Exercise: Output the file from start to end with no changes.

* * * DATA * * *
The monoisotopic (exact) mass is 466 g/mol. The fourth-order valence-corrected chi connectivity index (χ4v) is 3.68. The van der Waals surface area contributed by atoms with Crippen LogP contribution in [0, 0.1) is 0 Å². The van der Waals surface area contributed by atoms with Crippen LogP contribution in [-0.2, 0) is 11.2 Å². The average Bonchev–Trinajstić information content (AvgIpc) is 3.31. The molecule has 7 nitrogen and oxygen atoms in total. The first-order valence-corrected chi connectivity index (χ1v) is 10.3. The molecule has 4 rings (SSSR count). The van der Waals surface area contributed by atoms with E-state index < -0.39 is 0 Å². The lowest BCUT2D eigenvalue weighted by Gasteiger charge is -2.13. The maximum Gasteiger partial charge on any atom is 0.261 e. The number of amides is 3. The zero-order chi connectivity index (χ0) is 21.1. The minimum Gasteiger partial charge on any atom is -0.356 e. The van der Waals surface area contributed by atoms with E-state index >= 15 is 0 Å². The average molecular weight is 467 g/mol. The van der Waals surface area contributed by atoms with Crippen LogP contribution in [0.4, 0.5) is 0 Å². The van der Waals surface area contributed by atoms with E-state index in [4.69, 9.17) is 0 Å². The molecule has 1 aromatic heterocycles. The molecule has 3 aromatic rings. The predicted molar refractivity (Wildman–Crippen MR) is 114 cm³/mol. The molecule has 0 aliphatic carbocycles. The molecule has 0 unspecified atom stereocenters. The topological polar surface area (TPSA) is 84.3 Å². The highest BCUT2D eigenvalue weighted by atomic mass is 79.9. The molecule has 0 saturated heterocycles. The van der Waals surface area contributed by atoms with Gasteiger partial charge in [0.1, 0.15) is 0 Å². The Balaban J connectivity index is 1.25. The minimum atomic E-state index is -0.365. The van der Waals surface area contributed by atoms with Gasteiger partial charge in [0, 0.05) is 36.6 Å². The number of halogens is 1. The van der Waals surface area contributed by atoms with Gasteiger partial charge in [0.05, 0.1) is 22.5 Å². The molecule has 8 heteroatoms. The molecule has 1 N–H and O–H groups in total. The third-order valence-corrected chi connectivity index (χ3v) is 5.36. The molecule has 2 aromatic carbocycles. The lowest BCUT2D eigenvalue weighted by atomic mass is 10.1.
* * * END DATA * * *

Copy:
The monoisotopic (exact) mass is 466 g/mol. The fourth-order valence-corrected chi connectivity index (χ4v) is 3.68. The van der Waals surface area contributed by atoms with Crippen LogP contribution in [0, 0.1) is 0 Å². The van der Waals surface area contributed by atoms with Crippen LogP contribution in [-0.2, 0) is 11.2 Å². The average Bonchev–Trinajstić information content (AvgIpc) is 3.31. The molecule has 7 nitrogen and oxygen atoms in total. The first-order valence-corrected chi connectivity index (χ1v) is 10.3. The molecule has 4 rings (SSSR count). The van der Waals surface area contributed by atoms with E-state index < -0.39 is 0 Å². The lowest BCUT2D eigenvalue weighted by Gasteiger charge is -2.13. The maximum Gasteiger partial charge on any atom is 0.261 e. The number of amides is 3. The zero-order chi connectivity index (χ0) is 21.1. The minimum Gasteiger partial charge on any atom is -0.356 e. The van der Waals surface area contributed by atoms with E-state index >= 15 is 0 Å². The average molecular weight is 467 g/mol. The van der Waals surface area contributed by atoms with Crippen LogP contribution in [0.4, 0.5) is 0 Å². The van der Waals surface area contributed by atoms with E-state index in [4.69, 9.17) is 0 Å². The molecule has 1 aromatic heterocycles. The molecule has 3 aromatic rings. The predicted molar refractivity (Wildman–Crippen MR) is 114 cm³/mol. The molecule has 0 aliphatic carbocycles. The molecule has 0 unspecified atom stereocenters. The topological polar surface area (TPSA) is 84.3 Å². The highest BCUT2D eigenvalue weighted by atomic mass is 79.9. The molecule has 0 saturated heterocycles. The van der Waals surface area contributed by atoms with Gasteiger partial charge in [0.1, 0.15) is 0 Å². The Balaban J connectivity index is 1.25. The minimum atomic E-state index is -0.365. The van der Waals surface area contributed by atoms with Gasteiger partial charge in [0, 0.05) is 36.6 Å². The number of halogens is 1. The van der Waals surface area contributed by atoms with Gasteiger partial charge in [0.05, 0.1) is 22.5 Å². The molecule has 8 heteroatoms. The molecule has 1 N–H and O–H groups in total. The third-order valence-corrected chi connectivity index (χ3v) is 5.36. The molecule has 2 aromatic carbocycles. The lowest BCUT2D eigenvalue weighted by atomic mass is 10.1.